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Caught in the Circle

Circular non-coding RNA can bind and block microRNAs, affecting gene expression, according to two studies appearing in the online early version of Nature last week.

"There seems to be a whole new layer of gene regulation," Jørgen Kjems from Aarhus University in Denmark tells LiveScience.

In their paper, Kjems and his Aarhus University colleagues report that a circular RNA found in human and mouse brains binds and holds on to miR-7. This, they add, leads to increased activity of the genes miR-7 usually targets for suppression. Another circRNA, found in the testis, targets a separate microRNA, miR-138, suggesting to the researchers that these "sponge" effects of circular RNA "are a general phenomenon."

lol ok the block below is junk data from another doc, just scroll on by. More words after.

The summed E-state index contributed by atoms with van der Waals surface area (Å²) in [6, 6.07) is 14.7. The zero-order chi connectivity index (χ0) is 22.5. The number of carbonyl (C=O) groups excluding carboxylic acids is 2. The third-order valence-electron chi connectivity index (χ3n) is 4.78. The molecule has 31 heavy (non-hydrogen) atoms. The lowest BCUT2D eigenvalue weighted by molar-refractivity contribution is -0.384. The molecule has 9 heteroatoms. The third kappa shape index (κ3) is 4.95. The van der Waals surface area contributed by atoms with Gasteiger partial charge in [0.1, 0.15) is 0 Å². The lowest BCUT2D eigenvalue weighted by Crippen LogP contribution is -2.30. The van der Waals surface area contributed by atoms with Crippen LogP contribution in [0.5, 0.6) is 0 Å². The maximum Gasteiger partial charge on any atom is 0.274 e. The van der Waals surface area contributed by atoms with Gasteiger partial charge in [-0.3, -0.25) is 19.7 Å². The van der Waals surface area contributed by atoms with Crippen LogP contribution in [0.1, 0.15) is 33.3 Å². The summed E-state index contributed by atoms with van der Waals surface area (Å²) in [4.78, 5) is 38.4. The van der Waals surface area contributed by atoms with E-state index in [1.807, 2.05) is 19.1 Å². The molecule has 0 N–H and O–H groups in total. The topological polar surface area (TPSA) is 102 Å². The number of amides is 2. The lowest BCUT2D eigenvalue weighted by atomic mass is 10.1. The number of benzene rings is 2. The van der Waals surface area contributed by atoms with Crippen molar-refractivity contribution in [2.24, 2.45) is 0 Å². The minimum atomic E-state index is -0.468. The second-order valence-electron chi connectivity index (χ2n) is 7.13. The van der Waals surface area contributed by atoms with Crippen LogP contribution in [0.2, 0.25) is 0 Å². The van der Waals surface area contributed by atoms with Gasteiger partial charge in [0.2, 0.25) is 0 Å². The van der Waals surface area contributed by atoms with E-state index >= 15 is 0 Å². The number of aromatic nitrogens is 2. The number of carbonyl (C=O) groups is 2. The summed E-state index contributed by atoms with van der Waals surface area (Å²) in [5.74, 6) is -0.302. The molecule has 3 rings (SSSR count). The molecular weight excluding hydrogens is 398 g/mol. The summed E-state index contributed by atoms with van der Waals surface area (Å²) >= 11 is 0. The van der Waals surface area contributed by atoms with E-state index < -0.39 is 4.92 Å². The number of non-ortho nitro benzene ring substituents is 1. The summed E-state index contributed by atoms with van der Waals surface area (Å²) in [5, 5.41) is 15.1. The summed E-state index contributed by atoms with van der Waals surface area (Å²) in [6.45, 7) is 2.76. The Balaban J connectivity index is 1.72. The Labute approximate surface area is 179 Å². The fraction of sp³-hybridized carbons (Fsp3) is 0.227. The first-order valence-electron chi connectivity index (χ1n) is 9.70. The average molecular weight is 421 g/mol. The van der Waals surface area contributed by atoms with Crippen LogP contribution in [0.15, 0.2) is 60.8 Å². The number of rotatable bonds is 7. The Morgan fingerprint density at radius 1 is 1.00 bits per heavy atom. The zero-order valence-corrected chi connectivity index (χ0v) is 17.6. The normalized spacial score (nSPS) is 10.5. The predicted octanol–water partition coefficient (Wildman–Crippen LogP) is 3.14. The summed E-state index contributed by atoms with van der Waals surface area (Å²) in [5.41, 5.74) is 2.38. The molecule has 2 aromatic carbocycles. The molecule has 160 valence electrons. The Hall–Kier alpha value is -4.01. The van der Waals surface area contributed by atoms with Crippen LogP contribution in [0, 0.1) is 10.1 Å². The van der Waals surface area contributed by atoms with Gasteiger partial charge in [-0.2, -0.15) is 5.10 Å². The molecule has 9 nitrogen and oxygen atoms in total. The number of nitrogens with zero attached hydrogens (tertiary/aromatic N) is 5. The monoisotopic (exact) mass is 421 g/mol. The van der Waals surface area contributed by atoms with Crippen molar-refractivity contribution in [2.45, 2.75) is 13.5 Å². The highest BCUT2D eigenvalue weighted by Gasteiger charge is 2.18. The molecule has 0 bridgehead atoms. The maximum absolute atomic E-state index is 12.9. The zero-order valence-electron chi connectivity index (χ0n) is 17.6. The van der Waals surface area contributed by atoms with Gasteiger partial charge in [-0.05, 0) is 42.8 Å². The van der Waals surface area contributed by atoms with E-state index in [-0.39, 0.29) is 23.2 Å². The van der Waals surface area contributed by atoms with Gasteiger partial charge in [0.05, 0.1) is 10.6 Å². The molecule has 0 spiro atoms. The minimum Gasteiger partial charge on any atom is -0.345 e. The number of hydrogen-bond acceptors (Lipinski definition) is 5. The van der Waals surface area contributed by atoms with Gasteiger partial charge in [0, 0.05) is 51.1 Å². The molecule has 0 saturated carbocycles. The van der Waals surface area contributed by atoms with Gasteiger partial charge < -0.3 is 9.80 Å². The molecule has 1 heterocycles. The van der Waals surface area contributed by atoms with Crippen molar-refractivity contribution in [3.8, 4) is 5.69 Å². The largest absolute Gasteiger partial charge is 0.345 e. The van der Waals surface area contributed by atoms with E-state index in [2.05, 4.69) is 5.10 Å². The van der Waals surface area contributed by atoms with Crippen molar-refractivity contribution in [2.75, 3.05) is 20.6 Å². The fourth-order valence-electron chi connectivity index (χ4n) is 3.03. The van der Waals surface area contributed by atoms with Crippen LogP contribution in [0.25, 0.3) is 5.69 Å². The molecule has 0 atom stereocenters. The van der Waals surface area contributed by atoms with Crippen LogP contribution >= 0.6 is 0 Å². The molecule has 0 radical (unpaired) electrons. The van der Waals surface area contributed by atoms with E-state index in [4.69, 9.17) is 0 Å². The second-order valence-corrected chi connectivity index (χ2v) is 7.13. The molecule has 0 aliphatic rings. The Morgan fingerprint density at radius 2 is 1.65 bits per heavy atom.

Indeed, a separate group of investigators at Max-Delbrück-Center for Molecular Medicine reports similar findings. They report finding a number of stable circRNAs that are commonly expressed in certain tissues or at particular developmental stages. Further, they show in zebrafish that changes to the circRNA or to miR-7 affect brain development. This, they add, provide evidence that circRNA act as post-transcriptional regulators.

"It's yet another terrific example of an important RNA that has flown under the radar," notes Erik Sontheimer from Northwestern University in a Nature News piece. "You just wonder when these surprises are going to stop."

The Scan

Billions for Antivirals

The US is putting $3.2 billion toward a program to develop antivirals to treat COVID-19 in its early stages, the Wall Street Journal reports.

NFT of the Web

Tim Berners-Lee, who developed the World Wide Web, is auctioning its original source code as a non-fungible token, Reuters reports.

23andMe on the Nasdaq

23andMe's shares rose more than 20 percent following its merger with a special purpose acquisition company, as GenomeWeb has reported.

Science Papers Present GWAS of Brain Structure, System for Controlled Gene Transfer

In Science this week: genome-wide association study ties variants to white matter stricture in the brain, and more.